Shopping for a home? Five things that may come up on your inspection

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If you’re in the market for a new home, you may very well know it’s very competitive right now. Things move fast and you need to be very strategic in order to get an offer accepted on a home. The last thing you want is to spend your time on a property that will not work out in the long term, nor do you want to spend your money on inspections that will not go well. Here are some things to consider that anyone can look for when house shopping.

Obvious Structural Problems – When you stand back and look at a home, there are many times obvious structural issues are noticeable. This happens on inspections all the time and many clients are more focused on the benefits of a home while shopping. Take the time to look for obvious clues. From across the street look at the home and look for any obvious structural settlement. Look for cracking walls, racked window or door openings, and sloped floors on the interior. Look for rotted, damaged, or altered framing in any unfinished areas. You would be surprised how obvious a structural issue can be.

Check Mechanicals – You don’t have to understand many mechanical components to get an idea of the condition. If the electrical system has messy unorganized wires or looks like it is all old it probably is. If the boiler or water heater looks ancient, they probably are. If the plumbing system has corrosion, alterations, and leakage, there are probably problems. Many clients can look at some really tidy wiring and get an overall feel for how things have been kept.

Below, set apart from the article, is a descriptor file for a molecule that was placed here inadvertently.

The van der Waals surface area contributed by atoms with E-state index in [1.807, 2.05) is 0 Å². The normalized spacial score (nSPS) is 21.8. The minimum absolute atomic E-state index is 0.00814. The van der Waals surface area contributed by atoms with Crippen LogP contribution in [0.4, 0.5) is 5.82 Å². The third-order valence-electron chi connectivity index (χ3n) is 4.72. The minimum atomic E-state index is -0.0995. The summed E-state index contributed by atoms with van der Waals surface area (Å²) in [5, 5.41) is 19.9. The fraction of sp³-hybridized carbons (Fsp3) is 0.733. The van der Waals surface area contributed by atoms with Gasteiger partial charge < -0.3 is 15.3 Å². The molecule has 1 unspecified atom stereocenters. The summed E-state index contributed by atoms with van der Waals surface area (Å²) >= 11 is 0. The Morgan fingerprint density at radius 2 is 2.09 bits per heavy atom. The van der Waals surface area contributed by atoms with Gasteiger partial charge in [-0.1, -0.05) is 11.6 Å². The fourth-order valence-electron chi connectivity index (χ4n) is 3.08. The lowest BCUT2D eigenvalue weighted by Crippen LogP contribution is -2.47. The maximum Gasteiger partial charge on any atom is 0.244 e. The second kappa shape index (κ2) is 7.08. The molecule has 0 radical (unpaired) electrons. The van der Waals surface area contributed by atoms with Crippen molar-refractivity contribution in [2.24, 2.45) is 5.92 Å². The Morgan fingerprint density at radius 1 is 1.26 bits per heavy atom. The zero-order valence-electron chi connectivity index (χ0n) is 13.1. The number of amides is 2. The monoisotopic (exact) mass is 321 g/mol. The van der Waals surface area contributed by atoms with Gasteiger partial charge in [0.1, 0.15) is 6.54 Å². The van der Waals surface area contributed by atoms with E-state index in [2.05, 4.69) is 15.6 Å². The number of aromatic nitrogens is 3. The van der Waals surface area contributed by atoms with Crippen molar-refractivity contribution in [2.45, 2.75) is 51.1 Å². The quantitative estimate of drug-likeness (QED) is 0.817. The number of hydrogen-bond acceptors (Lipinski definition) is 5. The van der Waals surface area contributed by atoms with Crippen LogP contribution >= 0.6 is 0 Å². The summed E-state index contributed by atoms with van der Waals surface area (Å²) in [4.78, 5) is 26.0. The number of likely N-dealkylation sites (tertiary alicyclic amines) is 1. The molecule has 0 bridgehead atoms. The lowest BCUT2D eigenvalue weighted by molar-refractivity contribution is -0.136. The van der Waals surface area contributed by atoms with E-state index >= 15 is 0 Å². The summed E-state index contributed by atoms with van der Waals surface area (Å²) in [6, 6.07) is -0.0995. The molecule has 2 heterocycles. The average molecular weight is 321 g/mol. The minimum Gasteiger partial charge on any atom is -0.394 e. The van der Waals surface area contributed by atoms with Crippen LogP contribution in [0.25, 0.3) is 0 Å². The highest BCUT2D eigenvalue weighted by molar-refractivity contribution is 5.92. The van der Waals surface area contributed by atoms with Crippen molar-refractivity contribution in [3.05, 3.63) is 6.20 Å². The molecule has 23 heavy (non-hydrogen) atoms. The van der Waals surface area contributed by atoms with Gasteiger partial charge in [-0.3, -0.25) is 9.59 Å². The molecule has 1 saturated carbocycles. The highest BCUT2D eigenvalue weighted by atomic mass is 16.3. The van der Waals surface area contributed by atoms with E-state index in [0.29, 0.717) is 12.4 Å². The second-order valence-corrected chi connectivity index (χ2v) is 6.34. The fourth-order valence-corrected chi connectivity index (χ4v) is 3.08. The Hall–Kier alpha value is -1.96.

Consider Age – Buying an old home? Old homes have their advantages, but there are also things that are likely to come up that you should be aware of. Homes before 1978 have a high likelihood of lead paint or lead materials unless they have been deleaded. Homes before 1990 may have asbestos in various materials. While many asbestos products were used drastically less in the 80s, asbestos was used for practically anything that wasn’t wood, metal, or glass. Outdated wiring, outdated plumbing, and numerous other components are also typically present. The homes were also not designed to have dry basements or high-quality insulation so there are numerous concerns for moisture with modern use.

Look for Moisture Issues – Moisture problems often are visible by staining, mold, unusual coloring, or other identifiable cues. Check around windows, on exterior walls, on ceilings (particularly on the top floor). Look at staining and drainage on the exterior as they may show areas of significant moisture damage. In basements and crawlspaces use your senses. Do you smell moisture? Do you see mold staining, a flood line, dampness or staining on the floor and walls, or even efflorescence and other indications of moisture? Most homes in New England have indications of moisture and many are obvious.

What is the Design of the House? – This one is a little trickier but some design flaws are also obvious. The biggest one that comes to mind is when your house is built in a hole. If all the land slopes toward the home and all of the wood siding is in contact with the soil mother nature will take its course. Other things like complicated rooflines, roof surfaces going toward each other or toward sidewalls can also create problems. Homes built on complicated terrain often have obvious signs of related problems. The more interesting the home looks and the location is, there are usually more problems that are created. You can build any type of home properly, but a simple home is often less challenging. With poor design comes inevitable moisture problems, insect problems, building science challenges, and other problems.